GOLVEN van de GEEST
Mindfulness en de Creatieve Geest
Informatie en Achtergronden over de BreinRitme Methode
Be Here Now: Mindfulness and the Creative Spirit
Mindfulness is the art of paying attention to the details of the present moment.
When we are engaged in the process of creating--whether through words, music,
art, or movement--without getting caught up in where it might be leading, it is a
form of mindfulness.
It's been a rough few weeks and I have to admit that it's been hard to focus on
the present; the past and future seem to be taking up most of the neural
pathways in my brain these days. A colleague is seriously ill, family and friends
have been distressed by tragedies, and my work life hasn't been without
occasional irrational and uncontrollable sputters and rumbles. The media is no
source of relief either; one week it's the "miracle on the Hudson" and then it's
back to watching retirement funds circling down the bathroom drain and
witnessing thousands of people facing unemployment or losing their homes.
Even Psychology Today has me seriously depressed that I may not have had
enough sexual partners to have a happy afterlife after all.
Just before I might have jumped into the Ohio River [the closest body of water
available to me other than the bathtub], I happened to stumble upon this film
that gave me a needed cosmic nudge. Take a couple of minutes, listen to the
music, and watch 400 people persuade hundreds of unsuspecting commuters in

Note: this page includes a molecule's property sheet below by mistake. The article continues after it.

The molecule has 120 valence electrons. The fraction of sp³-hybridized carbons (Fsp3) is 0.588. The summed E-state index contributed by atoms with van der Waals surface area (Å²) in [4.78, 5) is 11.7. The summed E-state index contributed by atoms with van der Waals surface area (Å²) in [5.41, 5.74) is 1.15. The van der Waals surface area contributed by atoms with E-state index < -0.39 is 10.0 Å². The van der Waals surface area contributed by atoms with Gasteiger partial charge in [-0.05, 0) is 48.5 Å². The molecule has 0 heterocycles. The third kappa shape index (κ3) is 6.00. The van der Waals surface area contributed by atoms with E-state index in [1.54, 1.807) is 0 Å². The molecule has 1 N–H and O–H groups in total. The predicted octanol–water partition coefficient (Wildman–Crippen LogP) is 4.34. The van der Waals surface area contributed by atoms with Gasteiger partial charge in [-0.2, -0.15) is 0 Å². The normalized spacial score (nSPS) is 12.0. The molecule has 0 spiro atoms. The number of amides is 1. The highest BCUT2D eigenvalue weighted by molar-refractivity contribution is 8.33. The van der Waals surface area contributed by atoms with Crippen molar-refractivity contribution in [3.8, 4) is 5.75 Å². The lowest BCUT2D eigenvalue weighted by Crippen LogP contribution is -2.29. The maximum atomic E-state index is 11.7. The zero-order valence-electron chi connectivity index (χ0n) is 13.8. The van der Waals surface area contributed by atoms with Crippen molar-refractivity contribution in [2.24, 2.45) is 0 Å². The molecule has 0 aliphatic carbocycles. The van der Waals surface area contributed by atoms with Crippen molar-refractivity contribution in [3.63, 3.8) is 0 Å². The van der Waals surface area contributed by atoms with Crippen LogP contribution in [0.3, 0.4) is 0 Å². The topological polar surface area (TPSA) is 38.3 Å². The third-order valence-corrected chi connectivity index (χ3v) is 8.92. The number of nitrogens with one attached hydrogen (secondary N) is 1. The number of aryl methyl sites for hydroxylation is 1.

London's Liverpool Station to "be here now:"
The film was produced by T-Mobile as a vehicle for an advertisement, but it
brought home to me of the value of creativity in a mindful life. To dance -or paint,
drum, write, or play-- does not make it all better, but to be mindful in a creative
moment does. Some refer to that process as a state of flow and others call it a
form of meditation. No matter what this state of being is called, recent studies
underscore the potent combination of "being here now" and the creative
process to impact illness. There is growing evidence-based research that
mindfulness practices combined with creative interventions such as art therapy
[also known as mindfulness-based art therapy or MBAT] are transformative
experiences in the lives of people with cancer. In brief, there is a significant
decrease in symptoms of distress and improvements in health-related quality of
life, two key elements in the treatment of psychosocial aspects of cancer
recovery, aspects translatable to life and health in general.
Most of all, creativity as a form of mindfulness reminds me that the present
moment contains the possibility for all things, including the liberation from the
world of suffering. It is not going to make my friend's illness go away, reverse
the tragedies of the past few weeks, untangle life's little soap operas, or make
my stone-cold dead retirement account reincarnate as the robust portfolio it was
last June. But we are here in this drama for other reasons-- to abandon
ourselves in this moment and become fully conscious so we can experience the
dance of our lives.
[For another uplifting, be-here-now experience, revisit Dance Like Your Life -And
World-Depends On It]
© 2009 Cathy Malchiodi www.cathymalchiodi.com
Dit artikel is overgenomen van:
Be here now and fully dance your life.
Published on February 19, 2009 by Cathy Malchiodi, PhD, LPCC, LPAT in The Healing Arts VIDEO